The S&P 500 dipped on Thursday even as second-quarter earnings results continued to beat expectations.
The broad index shed 0.33% to close at 14.27. The Nasdaq Composite fell 0.7% to 101.82. The Dow Jones Industrials Average bucked the trend and added about 53.79 points, or 0.15%, to close at 34,987.02.
Morgan Stanley’s second-quarter earnings report topped analysts’ expectations Thursday morning, yet its shares closed just 0.18% higher. The bank’s stock was up 35% this year going into the results.
For the 18 S&P 500 companies that beat analyst estimates for second-quarter earnings this week, the average earnings-per-share result was 18% higher than expected. But those companies saw their shares fall 0.58% on average after reporting.
“The market did as well as it did in the past year because it was in anticipation of the improvement in earnings that we’re seeing right now,” Liz Ann Sonders, chief investment strategist at Charles Schwab, said. “A lot of news has been priced in.”
Investors appeared to favor technology stocks again earlier this week, but those names drifted lower Thursday. Amazon and Google-parent Alphabet shares each dipped roughly 1%. Apple’s stock, which notched a record close the day prior, finished the session 0.45% lower.
The slight pullback in the S&P 500 came as the index hovered near its record high. The S&P 500 is already up 16% this year in anticipation of a big profit comeback.
Jeffrey Gundlach, DoubleLine Capital chief executive, said he believes the market could stay at record levels as long as stimulus programs designed to help the economy recover from the pandemic remain in place.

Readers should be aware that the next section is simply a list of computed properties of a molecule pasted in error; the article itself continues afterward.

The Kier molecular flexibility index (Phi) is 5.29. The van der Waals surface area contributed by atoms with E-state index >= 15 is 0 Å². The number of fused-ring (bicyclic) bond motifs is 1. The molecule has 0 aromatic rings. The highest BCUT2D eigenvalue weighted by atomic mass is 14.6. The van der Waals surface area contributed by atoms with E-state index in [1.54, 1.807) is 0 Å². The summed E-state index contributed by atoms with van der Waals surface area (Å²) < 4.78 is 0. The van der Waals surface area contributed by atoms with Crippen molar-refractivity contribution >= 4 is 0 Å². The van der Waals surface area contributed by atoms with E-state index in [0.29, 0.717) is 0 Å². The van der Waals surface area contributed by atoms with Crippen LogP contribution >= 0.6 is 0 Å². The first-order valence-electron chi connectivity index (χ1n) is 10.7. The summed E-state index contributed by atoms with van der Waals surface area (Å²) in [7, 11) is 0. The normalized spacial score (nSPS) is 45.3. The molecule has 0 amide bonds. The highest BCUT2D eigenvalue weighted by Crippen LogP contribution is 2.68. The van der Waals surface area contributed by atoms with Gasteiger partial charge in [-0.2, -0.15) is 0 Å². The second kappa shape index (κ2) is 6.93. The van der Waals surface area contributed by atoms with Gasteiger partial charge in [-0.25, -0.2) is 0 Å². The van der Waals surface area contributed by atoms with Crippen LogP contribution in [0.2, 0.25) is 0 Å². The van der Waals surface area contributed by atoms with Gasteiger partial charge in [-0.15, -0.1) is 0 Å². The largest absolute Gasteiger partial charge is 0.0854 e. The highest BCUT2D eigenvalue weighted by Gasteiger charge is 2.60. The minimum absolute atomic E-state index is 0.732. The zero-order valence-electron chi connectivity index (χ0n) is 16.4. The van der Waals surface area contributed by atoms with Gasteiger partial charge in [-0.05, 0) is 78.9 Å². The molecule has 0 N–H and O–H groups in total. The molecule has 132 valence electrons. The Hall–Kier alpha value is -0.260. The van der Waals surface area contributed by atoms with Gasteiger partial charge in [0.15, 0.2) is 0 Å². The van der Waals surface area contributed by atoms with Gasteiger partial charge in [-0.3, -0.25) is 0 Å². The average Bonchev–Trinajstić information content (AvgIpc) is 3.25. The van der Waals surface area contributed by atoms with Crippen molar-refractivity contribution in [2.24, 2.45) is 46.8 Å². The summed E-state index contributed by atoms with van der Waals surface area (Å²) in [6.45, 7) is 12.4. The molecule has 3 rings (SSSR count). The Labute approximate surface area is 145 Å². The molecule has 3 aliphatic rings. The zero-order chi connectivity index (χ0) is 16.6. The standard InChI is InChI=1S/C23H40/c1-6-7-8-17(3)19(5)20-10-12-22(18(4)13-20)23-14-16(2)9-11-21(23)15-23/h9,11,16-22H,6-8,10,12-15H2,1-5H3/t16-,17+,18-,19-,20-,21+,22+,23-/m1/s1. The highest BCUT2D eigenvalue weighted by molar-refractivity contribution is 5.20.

“I think the whole question for investors is…how long this free money stimulus is going to go on,” Gundlach told CNBC’s “Halftime Report” on Thursday. “As long as it goes on, I think the stock market can stay at nosebleed levels as it has been and continue to grind higher.”
Federal Reserve Chair Jerome Powell on Thursday maintained the central bank will continue to evaluate the economic recovery before changing its accommodating monetary policies. The Fed chair spoke before the Senate banking panel in a second day of testimony before Congress.
“The challenge we’re confronting is how to react to this inflation, which is larger than we had expected or that anybody had expected. To the extent that it is temporary, then it wouldn’t be appropriate to react to that. But to the extent that it gets longer and longer, we’ll have to continue to reevaluate the risks that would affect inflation expectations and would be of longer duration and that’s what we’re monitoring,” Powell said.
Powell in a testimony to the House Committee on Financial Services on Wednesday quelled investors’ fears about a rollback of the central bank’s easy policies anytime soon, even in the face of inflation.
Initial jobless claims for the week ending July 10 totaled 360,000, a new pandemic-era low, as expected by economists.
—CNBC’s Robert Hum contributed reporting.
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